Anyway, I hope you find the courage you need to get to a meeting. If you think you'll have a problem with interacting with the literature rep at the meeting to buy a Big Book, order one online or at least read it online.

By the way, here's the "Prescription"...

As far as worrying about running into people you know being at the meeting... does it really matter? I don't break my anonymity unless there is a reason but I don't really care who knows I'm in recovery. Outside of work, most of the people I interact socially with are people in recovery. The others either know I'm in recovery or know that I don't drink. I've heard other people say they had the same worry about running into people they knew at a meeting, some traveling several towns over to go to a meeting where they know they shouldn't run into anyone they know. I've also heard the occasional share about driving X number of miles to go to a meeting where they wouldn't know anyone only to run into someone they knew! I've heard shares about people walking through the doors and finding their drug dealers at a meeting! Please don't let your concerns about running into people you know keep you from receiving the gift of recovery!

- R
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Old 12-04-2008, 01:28 PM   #9 (permalink)
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Jack, Xanax works believe me. I've been on it for years.
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Old 12-19-2008, 04:22 PM   #10 (permalink)
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I have been taking Xanax for 19 years due to major panic issues. My doctor warned me that the dosage could cause addiction within a short period of time. I have never had a problem because I only took the prescribed dosage for a shor t time. I have snice used it on a "need to" basis. The peace of mind that having them provides is a great motivator to not abuse them. If not Xanax, there are others.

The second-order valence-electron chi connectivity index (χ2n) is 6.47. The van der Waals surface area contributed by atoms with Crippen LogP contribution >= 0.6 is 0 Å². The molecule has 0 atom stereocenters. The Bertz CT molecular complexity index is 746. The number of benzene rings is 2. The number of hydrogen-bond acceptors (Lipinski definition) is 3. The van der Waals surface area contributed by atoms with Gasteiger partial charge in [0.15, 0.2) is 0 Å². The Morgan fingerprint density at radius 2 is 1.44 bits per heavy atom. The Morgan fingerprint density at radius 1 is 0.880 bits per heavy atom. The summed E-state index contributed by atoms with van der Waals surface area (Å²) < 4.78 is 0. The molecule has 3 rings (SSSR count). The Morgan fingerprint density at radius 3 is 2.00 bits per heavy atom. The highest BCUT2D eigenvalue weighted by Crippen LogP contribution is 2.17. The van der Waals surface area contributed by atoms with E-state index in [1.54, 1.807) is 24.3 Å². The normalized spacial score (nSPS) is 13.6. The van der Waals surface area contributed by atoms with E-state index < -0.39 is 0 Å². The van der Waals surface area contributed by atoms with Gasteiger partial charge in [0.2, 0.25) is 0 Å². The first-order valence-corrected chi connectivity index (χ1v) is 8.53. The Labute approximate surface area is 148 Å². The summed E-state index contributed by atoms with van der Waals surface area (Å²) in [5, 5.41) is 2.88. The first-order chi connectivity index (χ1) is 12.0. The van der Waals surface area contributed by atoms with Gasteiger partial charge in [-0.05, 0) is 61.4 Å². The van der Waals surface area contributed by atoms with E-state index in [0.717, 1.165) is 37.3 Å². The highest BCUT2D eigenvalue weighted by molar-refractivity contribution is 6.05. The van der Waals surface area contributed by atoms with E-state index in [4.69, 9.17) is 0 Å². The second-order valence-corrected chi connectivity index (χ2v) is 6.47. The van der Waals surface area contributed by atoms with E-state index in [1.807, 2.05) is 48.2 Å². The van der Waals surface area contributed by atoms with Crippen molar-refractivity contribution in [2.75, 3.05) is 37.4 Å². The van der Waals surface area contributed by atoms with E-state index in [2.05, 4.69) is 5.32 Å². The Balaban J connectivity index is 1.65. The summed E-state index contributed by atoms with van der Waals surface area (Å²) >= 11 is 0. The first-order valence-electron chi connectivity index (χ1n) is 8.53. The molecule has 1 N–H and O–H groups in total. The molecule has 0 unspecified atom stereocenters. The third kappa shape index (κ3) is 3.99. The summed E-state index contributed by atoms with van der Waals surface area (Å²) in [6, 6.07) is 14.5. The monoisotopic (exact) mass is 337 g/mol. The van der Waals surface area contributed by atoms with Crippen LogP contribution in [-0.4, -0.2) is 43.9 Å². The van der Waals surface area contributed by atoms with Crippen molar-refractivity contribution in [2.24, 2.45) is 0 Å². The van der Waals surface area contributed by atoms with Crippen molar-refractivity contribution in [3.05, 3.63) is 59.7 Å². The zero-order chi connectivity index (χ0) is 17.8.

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Old 12-28-2008, 10:48 PM   #11 (permalink)
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Well I will tell you that my wife is an alcoholic and uses these for anxiety. She uses them all the time like candy. I think someone said this but if you have an addiction issue you may steer away from these and ask your doctor about an alternative.
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Old 12-29-2008, 11:34 AM   #12 (permalink)
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Benzos do work, but... The hard part for many is stopping them. (Of course if they help, there may be no reason to get off them.) Also, many abuse them, especially fast acting benzos like Xanax.

If you haven’t tried these things already, I’d try these things first: quit all caffeine; start a balanced diet; start a regular exercise program; and go through The 12 Steps.
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Old 12-29-2008, 05:33 PM   #13 (permalink)
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I use Ativan periodically for my generalized anxiety disorder (GAD). For the most part I go without it unless the anxiety becomes intense and severely disrupts my functioning. Also I use stress and anxiety reduction techniques that lessen the effects of my GAD (here's a link). I also have my girlfriend to help me by monitoring my Ativan use because it has a high potential for abuse and dependence.
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Old 12-30-2008, 08:48 AM   #14 (permalink)
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Anxiety can be a symptom of post acute withdrawal syndrome. You've been sober for less than 40 days. I think many alcoholics experience it.

It's possible that it could go away on its own, with time away from the booze.

If you do decide to seek medical assistance, I've found that working with healthcare professionals with experience in dealing with addiction to be the most helpful. It's also important for me to be frank about my usage history and past addicitions when discussing treatment options with doctors/therapists.
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Old 01-04-2009, 02:40 PM   #15 (permalink)
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If you drink loads all the time I got massive anxiety I couldnt even talk cuz my voice was so shaky. I quit drinking for 6 months anxiety was still there but was so much better alot easier to deal with and not as frightnening. Time iws a great healer give things time and it heals even your head
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Old 01-04-2009, 03:51 PM   #16 (permalink)